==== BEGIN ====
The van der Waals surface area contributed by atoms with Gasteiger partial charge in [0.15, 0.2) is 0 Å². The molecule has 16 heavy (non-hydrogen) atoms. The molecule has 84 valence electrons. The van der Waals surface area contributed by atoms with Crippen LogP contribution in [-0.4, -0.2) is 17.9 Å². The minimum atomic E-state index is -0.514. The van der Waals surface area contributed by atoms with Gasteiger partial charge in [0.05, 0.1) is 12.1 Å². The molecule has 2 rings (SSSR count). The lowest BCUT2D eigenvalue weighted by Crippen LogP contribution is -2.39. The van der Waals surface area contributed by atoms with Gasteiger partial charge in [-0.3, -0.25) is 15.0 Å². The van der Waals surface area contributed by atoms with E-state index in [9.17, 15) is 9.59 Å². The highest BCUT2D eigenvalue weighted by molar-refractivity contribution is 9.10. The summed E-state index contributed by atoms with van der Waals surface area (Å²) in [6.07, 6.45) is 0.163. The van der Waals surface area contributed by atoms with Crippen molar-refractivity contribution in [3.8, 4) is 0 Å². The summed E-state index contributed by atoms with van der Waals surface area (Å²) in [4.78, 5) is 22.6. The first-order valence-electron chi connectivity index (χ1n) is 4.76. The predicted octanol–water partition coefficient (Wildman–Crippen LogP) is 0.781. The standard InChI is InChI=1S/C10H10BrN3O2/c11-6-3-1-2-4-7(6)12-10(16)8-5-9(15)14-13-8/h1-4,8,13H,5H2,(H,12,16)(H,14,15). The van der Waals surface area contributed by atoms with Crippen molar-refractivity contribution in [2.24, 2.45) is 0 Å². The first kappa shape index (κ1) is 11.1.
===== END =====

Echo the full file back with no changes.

The van der Waals surface area contributed by atoms with Gasteiger partial charge in [0.15, 0.2) is 0 Å². The molecule has 16 heavy (non-hydrogen) atoms. The molecule has 84 valence electrons. The van der Waals surface area contributed by atoms with Crippen LogP contribution in [-0.4, -0.2) is 17.9 Å². The minimum atomic E-state index is -0.514. The van der Waals surface area contributed by atoms with Gasteiger partial charge in [0.05, 0.1) is 12.1 Å². The molecule has 2 rings (SSSR count). The lowest BCUT2D eigenvalue weighted by Crippen LogP contribution is -2.39. The van der Waals surface area contributed by atoms with Gasteiger partial charge in [-0.3, -0.25) is 15.0 Å². The van der Waals surface area contributed by atoms with E-state index in [9.17, 15) is 9.59 Å². The highest BCUT2D eigenvalue weighted by molar-refractivity contribution is 9.10. The summed E-state index contributed by atoms with van der Waals surface area (Å²) in [6.07, 6.45) is 0.163. The van der Waals surface area contributed by atoms with Crippen molar-refractivity contribution in [3.8, 4) is 0 Å². The summed E-state index contributed by atoms with van der Waals surface area (Å²) in [4.78, 5) is 22.6. The first-order valence-electron chi connectivity index (χ1n) is 4.76. The predicted octanol–water partition coefficient (Wildman–Crippen LogP) is 0.781. The standard InChI is InChI=1S/C10H10BrN3O2/c11-6-3-1-2-4-7(6)12-10(16)8-5-9(15)14-13-8/h1-4,8,13H,5H2,(H,12,16)(H,14,15). The van der Waals surface area contributed by atoms with Crippen molar-refractivity contribution in [2.24, 2.45) is 0 Å². The first kappa shape index (κ1) is 11.1.